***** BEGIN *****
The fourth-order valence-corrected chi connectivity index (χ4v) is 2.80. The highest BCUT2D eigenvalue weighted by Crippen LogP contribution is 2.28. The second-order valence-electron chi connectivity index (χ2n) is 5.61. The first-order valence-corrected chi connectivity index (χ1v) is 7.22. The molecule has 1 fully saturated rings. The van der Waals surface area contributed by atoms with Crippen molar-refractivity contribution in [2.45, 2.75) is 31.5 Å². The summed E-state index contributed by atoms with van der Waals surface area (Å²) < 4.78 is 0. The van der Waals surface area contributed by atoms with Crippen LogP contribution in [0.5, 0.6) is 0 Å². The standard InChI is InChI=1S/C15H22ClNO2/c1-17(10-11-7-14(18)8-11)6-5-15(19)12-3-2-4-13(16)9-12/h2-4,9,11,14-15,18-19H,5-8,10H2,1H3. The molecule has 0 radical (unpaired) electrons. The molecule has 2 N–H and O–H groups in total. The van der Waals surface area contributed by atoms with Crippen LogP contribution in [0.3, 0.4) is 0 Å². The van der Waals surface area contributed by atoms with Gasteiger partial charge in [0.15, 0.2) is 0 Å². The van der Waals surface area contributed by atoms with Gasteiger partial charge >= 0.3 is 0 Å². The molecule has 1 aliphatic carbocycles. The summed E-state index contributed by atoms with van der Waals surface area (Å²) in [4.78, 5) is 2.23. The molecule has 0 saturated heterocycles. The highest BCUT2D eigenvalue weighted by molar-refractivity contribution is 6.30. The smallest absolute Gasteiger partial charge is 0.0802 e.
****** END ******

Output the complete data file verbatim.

The fourth-order valence-corrected chi connectivity index (χ4v) is 2.80. The highest BCUT2D eigenvalue weighted by Crippen LogP contribution is 2.28. The second-order valence-electron chi connectivity index (χ2n) is 5.61. The first-order valence-corrected chi connectivity index (χ1v) is 7.22. The molecule has 1 fully saturated rings. The van der Waals surface area contributed by atoms with Crippen molar-refractivity contribution in [2.45, 2.75) is 31.5 Å². The summed E-state index contributed by atoms with van der Waals surface area (Å²) < 4.78 is 0. The van der Waals surface area contributed by atoms with Crippen LogP contribution in [0.5, 0.6) is 0 Å². The standard InChI is InChI=1S/C15H22ClNO2/c1-17(10-11-7-14(18)8-11)6-5-15(19)12-3-2-4-13(16)9-12/h2-4,9,11,14-15,18-19H,5-8,10H2,1H3. The molecule has 0 radical (unpaired) electrons. The molecule has 2 N–H and O–H groups in total. The van der Waals surface area contributed by atoms with Crippen LogP contribution in [0.3, 0.4) is 0 Å². The van der Waals surface area contributed by atoms with Gasteiger partial charge in [0.15, 0.2) is 0 Å². The van der Waals surface area contributed by atoms with Gasteiger partial charge >= 0.3 is 0 Å². The molecule has 1 aliphatic carbocycles. The summed E-state index contributed by atoms with van der Waals surface area (Å²) in [4.78, 5) is 2.23. The molecule has 0 saturated heterocycles. The highest BCUT2D eigenvalue weighted by molar-refractivity contribution is 6.30. The smallest absolute Gasteiger partial charge is 0.0802 e.